No—she won’t remember me from Adam. She didn’t even know me.

But those of my generation (like in Iligan where we still didn’t have TV in the very early 1960s) will remember listening to her on the radio in Darigold Jamboree, the noon-time radio show.

Forerunner of Student Canteen, back then much of the speaking was carried in English and listening to the likes of Leila Benitez, Eddie Ilarde, and Bobby Ledesma, the hosts, made me aspire to sound like them at a very tender age. I had just graduated from the Reading and Phonics class of Miss Myrna Placido in Grade II at the time.

I thought Leila Benitez spoke the best English among Filipinos at the time—elegant as I would call it.

Later, I would learn that Miss Benitez studied in the US after finishing high school in the Philippines, accounting for the hint of an American accent. That she would much later be chosen to host a radio program of Voice of America which was broadcast worldwide is a testimony to her mastery of spoken English.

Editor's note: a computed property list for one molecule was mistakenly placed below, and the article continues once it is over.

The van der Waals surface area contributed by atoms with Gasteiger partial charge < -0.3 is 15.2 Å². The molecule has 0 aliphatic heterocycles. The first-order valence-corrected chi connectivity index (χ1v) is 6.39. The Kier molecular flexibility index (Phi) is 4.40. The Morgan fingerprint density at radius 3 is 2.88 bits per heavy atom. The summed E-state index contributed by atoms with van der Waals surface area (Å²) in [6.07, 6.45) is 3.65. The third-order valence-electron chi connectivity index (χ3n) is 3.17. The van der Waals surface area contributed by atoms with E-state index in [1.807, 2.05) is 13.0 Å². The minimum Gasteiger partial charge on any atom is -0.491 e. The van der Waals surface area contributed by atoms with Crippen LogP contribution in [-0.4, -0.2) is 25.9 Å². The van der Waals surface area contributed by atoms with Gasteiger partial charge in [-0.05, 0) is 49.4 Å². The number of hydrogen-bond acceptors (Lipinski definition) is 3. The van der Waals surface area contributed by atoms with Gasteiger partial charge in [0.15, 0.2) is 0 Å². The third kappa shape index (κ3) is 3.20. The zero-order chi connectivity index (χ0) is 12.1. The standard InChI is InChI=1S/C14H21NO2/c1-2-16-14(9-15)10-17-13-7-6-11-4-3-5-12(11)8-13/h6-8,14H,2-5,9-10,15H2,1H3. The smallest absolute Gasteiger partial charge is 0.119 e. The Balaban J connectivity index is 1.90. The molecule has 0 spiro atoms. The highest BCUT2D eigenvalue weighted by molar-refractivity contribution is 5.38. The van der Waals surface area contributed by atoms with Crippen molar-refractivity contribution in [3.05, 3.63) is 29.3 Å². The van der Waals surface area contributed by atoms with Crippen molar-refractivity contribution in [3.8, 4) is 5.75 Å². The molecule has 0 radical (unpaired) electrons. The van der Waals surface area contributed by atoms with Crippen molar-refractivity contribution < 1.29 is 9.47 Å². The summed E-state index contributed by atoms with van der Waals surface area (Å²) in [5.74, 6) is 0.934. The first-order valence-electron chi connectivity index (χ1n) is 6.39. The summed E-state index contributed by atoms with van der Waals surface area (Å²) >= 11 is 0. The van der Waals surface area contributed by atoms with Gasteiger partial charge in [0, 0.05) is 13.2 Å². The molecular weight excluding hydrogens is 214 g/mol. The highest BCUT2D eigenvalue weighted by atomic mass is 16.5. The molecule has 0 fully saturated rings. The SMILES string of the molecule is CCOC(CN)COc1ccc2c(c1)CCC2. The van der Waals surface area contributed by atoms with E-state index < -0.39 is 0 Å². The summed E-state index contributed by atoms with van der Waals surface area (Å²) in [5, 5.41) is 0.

At age 89, Leila Benitez passed away in the US (where she had lived for much of her life), succumbing to Covid-19.

An icon of Philippine broadcast media is gone. Rest in peace, Ma’am.

Photo taken from the Facebook page of Ricardo Jorge S. Caluen.

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